Sights and Sounds of Janet Gaynor

Janet Gaynor is bring honored by TCM today as part of the network’s Summer Under the Stars festival.  Since I’ve never dedicated a post to Gaynor I thought it’d be nice to offer a Foto Follies-style tribute on her day.

If you don’t know Janet Gaynor’s movies – and I only know a few – then the fact that she won the first-ever Academy Award for Best Actress in 1929 might help you remember her if such things matter to you.  Another impressive bit of trivia is that Gaynor remained the youngest leading actress to win the Oscar until 1986 when Marlee Matlin won for Randa Haines’ Children of a Lesser God.  Anyway, the Oscar Janet Gaynor received in 1929 was for her work in 7th Heaven and Street Angel directed by Frank Borzage and Sunrise: A Song of Two Humans directed by F. W. Murnau.

[on receiving her Best Actress Academy Award] “Naturally, I was thrilled, but being the first year, the Academy Awards had no background or tradition, and it naturally didn’t mean what it does now. Had I known then what it would come to mean in the next few years, I’m sure I’d have been overwhelmed. At the time, I think I was more thrilled over meeting Douglas Fairbanks.”

Janet Gaynor was born Laura Gainor on October 6, 1906, in Philadelphia, Pennsylvania and she died on September 4, 1984 in Palm Springs California.  Gaynor was one of the most popular stars in the silent era and she transitioned successfully to talking pictures.  Ms. Gaynor retired from acting in 1939 to dedicate time to her personal life.  When duty called she answered the call, however, by making appearances in Bond Drives and Victory Rallies during WWII.  Gaynor eventually returned to acting with appearances in feature films, on stage and on the radio and did a few TV shows through 1981, which is when (I believe) she was a guest on “The Love Boat.”  It’s her film career that garnered her all the attention though so join the fun by tuning in to TCM for the 24-hour Gaynor tribute.  I can’t wait to see her in action.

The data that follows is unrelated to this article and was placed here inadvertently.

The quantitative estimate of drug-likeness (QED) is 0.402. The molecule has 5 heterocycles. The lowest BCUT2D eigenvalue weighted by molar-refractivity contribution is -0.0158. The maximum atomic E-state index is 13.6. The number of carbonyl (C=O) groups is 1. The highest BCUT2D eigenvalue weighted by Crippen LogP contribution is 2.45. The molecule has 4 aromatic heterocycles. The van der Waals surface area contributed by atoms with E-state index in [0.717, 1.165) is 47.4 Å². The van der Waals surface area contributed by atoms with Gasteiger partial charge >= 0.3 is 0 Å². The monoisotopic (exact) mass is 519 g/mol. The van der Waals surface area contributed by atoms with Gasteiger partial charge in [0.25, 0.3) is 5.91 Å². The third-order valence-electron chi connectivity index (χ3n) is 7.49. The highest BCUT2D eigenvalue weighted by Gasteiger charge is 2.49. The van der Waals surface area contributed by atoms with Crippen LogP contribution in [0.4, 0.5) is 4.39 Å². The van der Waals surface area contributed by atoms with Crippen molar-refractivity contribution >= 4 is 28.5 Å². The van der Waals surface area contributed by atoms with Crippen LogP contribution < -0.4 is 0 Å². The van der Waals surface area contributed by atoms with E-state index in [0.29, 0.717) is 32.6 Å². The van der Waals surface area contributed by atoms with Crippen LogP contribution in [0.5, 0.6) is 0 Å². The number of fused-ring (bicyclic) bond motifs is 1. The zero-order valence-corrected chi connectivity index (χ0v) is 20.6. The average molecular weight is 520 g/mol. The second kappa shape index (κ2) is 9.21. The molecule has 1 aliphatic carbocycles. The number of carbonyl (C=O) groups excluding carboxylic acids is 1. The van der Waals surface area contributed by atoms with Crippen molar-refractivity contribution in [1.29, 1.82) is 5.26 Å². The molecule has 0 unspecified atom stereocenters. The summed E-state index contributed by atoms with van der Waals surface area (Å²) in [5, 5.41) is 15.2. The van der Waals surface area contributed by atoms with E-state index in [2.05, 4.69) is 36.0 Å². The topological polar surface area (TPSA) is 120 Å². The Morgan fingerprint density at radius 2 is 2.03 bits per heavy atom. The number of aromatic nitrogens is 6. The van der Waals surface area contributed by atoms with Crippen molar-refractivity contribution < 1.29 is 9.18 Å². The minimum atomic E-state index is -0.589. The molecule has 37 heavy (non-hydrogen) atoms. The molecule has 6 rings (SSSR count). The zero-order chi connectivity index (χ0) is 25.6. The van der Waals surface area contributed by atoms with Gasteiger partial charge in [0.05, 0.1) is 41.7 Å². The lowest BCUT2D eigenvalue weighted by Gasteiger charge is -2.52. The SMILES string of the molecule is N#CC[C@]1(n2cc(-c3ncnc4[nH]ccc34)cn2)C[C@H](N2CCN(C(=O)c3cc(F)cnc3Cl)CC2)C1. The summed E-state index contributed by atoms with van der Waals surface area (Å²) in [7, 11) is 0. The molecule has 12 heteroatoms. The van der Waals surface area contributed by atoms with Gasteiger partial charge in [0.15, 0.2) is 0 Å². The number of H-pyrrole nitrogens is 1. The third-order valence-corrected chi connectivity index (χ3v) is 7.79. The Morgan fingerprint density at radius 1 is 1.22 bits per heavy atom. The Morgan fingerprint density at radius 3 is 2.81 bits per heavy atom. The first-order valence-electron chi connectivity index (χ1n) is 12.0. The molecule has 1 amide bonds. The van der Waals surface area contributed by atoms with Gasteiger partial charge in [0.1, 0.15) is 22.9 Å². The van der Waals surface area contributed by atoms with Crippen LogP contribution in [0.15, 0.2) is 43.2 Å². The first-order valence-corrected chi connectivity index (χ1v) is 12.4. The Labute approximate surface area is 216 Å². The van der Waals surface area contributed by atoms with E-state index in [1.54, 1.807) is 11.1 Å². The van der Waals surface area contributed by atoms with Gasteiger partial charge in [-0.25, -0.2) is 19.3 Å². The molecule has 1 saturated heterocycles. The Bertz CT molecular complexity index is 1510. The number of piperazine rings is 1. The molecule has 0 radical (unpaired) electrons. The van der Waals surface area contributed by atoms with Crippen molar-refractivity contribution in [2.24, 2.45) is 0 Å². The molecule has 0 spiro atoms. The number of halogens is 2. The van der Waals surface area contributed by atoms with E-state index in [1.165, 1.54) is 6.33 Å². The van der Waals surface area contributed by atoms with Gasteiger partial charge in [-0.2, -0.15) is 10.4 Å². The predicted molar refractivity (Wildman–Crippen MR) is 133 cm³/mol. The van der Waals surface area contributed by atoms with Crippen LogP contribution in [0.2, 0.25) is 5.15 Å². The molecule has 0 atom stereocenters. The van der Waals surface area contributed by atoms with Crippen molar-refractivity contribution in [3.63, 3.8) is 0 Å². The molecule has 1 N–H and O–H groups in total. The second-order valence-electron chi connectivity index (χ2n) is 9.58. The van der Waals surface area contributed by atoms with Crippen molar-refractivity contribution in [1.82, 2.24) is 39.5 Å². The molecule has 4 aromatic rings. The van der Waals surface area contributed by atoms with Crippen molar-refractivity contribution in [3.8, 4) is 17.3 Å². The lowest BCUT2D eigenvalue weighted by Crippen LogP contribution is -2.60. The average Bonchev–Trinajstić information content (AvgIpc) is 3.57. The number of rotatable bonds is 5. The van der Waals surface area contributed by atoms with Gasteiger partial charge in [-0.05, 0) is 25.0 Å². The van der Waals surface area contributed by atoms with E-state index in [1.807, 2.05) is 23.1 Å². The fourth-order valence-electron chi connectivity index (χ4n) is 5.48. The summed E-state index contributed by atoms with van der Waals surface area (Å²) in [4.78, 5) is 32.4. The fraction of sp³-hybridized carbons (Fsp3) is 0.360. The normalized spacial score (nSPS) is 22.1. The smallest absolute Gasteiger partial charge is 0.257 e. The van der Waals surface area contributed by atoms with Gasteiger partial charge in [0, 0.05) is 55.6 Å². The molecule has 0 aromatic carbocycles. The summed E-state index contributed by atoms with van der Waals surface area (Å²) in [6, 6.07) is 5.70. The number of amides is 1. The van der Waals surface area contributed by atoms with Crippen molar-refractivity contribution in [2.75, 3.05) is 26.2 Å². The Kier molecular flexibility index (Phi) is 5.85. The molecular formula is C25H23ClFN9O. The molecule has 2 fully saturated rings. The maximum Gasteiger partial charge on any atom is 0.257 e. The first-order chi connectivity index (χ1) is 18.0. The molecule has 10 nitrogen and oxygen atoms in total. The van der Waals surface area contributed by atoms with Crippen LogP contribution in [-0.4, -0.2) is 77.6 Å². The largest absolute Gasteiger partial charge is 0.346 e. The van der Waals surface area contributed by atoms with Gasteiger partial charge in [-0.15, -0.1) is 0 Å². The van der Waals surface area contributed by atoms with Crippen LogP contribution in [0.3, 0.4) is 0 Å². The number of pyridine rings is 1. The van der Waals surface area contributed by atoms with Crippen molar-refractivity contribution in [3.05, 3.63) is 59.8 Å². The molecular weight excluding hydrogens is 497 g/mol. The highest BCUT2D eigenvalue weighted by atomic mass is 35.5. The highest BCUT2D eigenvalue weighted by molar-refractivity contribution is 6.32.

The Sounds

Ms. Gaynor didn’t do many radio shows, but the handful she did were top-notch.  Following are two I think you’ll enjoy.  First up is the Lux Radio Theatre production of “A Star is Born” where Gaynor reprises her Academy Award-nominated performance from earlier that year.  This show was the first to air in the Lux 1937-1938 season, which gives you an inkling as to how popular the players were.  Janet appears opposite Robert Montgomery in this production.


From June 6, 1939 Janet Gaynor stars alongside George Brent in “Mrs. Moonlight”

The Sights

Visit Classic Movie Hub to access a collection of film quotes by Janet Gaynor, which are fun to peruse.

This post is submitted as part of the ‘Summer Under the Stars’ blogathon hosted by Kristen at Journeys in Classic Film.  Be sure to visit her site throughout August to access submissions on the stars and movies featured on TCM.


5 thoughts

  1. I know so little about Janet Gaynor so appreciated your post and radio links. I think I have only seen a couple of her movies. And a great photo line-up!

  2. The recorder has been working overtime on Janet Gaynor day. Your lovely folio is a special treat.

    When we introduced our baby Janet to an older friend of my husband’s family, she remarked “Like the actress, Janet Gaynor.” Actually, it was that rare name dad and I had agreed on, but I liked the idea of the movie connection, so have taken that assumption as truth.

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